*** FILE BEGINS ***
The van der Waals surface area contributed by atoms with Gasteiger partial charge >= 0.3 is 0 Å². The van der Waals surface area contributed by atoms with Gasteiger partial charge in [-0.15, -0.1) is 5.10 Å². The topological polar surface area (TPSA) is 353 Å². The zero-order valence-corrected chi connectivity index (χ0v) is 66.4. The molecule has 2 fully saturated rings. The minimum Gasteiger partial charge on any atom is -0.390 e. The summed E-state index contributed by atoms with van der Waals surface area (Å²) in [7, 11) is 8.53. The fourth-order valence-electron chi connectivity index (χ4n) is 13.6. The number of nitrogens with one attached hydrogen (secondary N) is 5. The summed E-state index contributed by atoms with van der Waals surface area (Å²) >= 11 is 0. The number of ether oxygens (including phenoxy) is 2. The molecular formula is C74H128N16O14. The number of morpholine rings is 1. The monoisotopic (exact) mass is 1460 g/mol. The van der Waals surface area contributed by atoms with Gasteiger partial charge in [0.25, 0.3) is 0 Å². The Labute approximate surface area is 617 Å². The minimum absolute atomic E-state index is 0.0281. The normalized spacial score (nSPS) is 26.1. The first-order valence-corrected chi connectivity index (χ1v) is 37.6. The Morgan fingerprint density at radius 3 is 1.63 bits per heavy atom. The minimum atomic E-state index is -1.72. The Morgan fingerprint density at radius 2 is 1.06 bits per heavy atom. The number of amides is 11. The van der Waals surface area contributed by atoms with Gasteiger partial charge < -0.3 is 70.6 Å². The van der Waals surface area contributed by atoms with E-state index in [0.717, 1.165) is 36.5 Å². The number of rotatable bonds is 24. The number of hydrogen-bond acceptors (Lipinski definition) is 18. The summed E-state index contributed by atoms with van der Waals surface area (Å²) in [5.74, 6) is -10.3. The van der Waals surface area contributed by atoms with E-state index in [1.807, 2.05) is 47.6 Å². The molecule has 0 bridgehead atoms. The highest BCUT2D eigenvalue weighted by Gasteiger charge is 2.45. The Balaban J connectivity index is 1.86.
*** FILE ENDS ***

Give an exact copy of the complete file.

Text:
The van der Waals surface area contributed by atoms with Gasteiger partial charge >= 0.3 is 0 Å². The van der Waals surface area contributed by atoms with Gasteiger partial charge in [-0.15, -0.1) is 5.10 Å². The topological polar surface area (TPSA) is 353 Å². The zero-order valence-corrected chi connectivity index (χ0v) is 66.4. The molecule has 2 fully saturated rings. The minimum Gasteiger partial charge on any atom is -0.390 e. The summed E-state index contributed by atoms with van der Waals surface area (Å²) in [7, 11) is 8.53. The fourth-order valence-electron chi connectivity index (χ4n) is 13.6. The number of nitrogens with one attached hydrogen (secondary N) is 5. The summed E-state index contributed by atoms with van der Waals surface area (Å²) >= 11 is 0. The number of ether oxygens (including phenoxy) is 2. The molecular formula is C74H128N16O14. The number of morpholine rings is 1. The monoisotopic (exact) mass is 1460 g/mol. The van der Waals surface area contributed by atoms with Gasteiger partial charge in [0.25, 0.3) is 0 Å². The Labute approximate surface area is 617 Å². The minimum absolute atomic E-state index is 0.0281. The normalized spacial score (nSPS) is 26.1. The first-order valence-corrected chi connectivity index (χ1v) is 37.6. The Morgan fingerprint density at radius 3 is 1.63 bits per heavy atom. The minimum atomic E-state index is -1.72. The Morgan fingerprint density at radius 2 is 1.06 bits per heavy atom. The number of amides is 11. The van der Waals surface area contributed by atoms with Gasteiger partial charge < -0.3 is 70.6 Å². The van der Waals surface area contributed by atoms with E-state index in [0.717, 1.165) is 36.5 Å². The number of rotatable bonds is 24. The number of hydrogen-bond acceptors (Lipinski definition) is 18. The summed E-state index contributed by atoms with van der Waals surface area (Å²) in [5.74, 6) is -10.3. The van der Waals surface area contributed by atoms with E-state index in [1.807, 2.05) is 47.6 Å². The molecule has 0 bridgehead atoms. The highest BCUT2D eigenvalue weighted by Gasteiger charge is 2.45. The Balaban J connectivity index is 1.86.